Here are now, at the finale of another season of “Heroes.” Entertain us…or, at the very least, leave us happy ’til the beginning of the next season, right? With the return of Bryan Fuller to the fold, the show has been working its way slowly but surely out of the creative doledrums in which it had found itself, but does anyone even care anymore?
It’s a fair question, particularly when you look back at how few people are commenting on this blog nowadays. Once upon a time, we actually used to get a discussion going about the episode of the week, but if you look back over the course of the past several weeks, we’ve been averaging no more than 2 or 3 comments per ep, with one week receiving absolutely no comments! I figured Fuller’s return would kickstart the blog, but has it really reached a point where even the return of one of the show’s seminal writers (if, indeed, a show only in its third season can be said to have such a thing) can’t stir much in the way of conversation? I’m not even taking it personally anymore. I’m really just surprised.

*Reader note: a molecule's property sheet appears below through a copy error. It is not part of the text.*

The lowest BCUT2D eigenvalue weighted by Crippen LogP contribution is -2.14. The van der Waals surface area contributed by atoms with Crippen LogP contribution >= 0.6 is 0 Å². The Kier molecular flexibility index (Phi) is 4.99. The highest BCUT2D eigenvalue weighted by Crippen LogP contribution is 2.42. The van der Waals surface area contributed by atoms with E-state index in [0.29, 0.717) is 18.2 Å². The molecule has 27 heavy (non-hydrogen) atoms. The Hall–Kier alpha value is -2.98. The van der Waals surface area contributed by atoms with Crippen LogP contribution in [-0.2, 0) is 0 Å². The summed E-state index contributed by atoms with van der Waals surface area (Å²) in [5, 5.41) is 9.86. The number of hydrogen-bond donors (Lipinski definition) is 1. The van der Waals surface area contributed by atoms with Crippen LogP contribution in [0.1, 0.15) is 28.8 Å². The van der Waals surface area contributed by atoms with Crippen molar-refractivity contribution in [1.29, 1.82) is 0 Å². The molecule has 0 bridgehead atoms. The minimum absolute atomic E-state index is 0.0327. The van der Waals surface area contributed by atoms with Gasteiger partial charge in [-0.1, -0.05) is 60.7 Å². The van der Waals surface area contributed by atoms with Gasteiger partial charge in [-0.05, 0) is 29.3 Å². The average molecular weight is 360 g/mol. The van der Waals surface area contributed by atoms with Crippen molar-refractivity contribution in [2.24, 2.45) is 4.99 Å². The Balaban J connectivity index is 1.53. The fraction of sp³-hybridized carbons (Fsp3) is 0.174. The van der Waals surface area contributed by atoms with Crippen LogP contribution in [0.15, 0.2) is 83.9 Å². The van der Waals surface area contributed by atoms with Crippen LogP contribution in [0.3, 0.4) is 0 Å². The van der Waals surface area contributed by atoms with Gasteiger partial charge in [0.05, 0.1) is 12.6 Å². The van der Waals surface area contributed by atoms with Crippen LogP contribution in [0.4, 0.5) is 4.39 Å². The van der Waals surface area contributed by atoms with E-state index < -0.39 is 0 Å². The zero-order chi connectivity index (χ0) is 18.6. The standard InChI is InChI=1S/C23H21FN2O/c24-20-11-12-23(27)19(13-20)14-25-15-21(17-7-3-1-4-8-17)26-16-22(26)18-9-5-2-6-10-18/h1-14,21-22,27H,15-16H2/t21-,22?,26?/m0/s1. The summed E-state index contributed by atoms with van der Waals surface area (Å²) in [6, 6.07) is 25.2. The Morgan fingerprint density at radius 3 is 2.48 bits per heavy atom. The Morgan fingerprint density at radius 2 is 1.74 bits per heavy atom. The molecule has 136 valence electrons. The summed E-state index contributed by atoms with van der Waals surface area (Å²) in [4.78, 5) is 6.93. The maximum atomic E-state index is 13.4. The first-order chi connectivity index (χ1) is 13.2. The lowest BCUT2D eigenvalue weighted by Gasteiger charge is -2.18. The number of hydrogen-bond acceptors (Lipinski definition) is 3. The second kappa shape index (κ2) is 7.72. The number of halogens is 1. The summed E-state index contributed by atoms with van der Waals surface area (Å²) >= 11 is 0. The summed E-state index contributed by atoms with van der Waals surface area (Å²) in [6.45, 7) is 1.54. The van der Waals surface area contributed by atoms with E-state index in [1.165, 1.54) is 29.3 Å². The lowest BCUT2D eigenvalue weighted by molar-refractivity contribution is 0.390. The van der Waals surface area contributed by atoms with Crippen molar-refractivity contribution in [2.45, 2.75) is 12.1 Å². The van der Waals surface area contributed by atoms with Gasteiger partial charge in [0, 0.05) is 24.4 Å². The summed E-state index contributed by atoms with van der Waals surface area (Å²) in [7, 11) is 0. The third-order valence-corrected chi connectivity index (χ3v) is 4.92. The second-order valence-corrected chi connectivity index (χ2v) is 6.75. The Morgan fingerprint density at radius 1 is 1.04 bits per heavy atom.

Frankly, I feel like the show’s been relatively strong in recent weeks. Are there really so few people who feel the same way?
Last week ended with Zeljko looking darned surprised about Sylar surviving a knife blade to the back of the skull, but given the amount of shapeshifting Sylar had been doing, I wasn’t terribly shocked. Since he’s now able to move his size and shape around in a rather dramatic fashion, I figured his Achilles’ heel might not be where we last left it. I was, however, wondering whether we’d see Sylar slaughter Zeljko immediately or if he’d toy with him for awhile first. Nice touch, taking on his form to discredit him, ruin his reputation, and get him thrown into prison with…HRG?
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Two full-fledged “comic book” episodes in a row? Has “Heroes” ever managed to pull that off…? If so, it’s been ages. Tonight’s installment may well have been the most successful portrayal of Sylar as a complex villain in the show’s history, revisiting the character’s established mythology in the midst of his new shapeshifting abilities and the curse they bring with them. Plus, c’mon, Clint Howard? Are you kidding me…? The show’s coolness factor just jumped exponentially.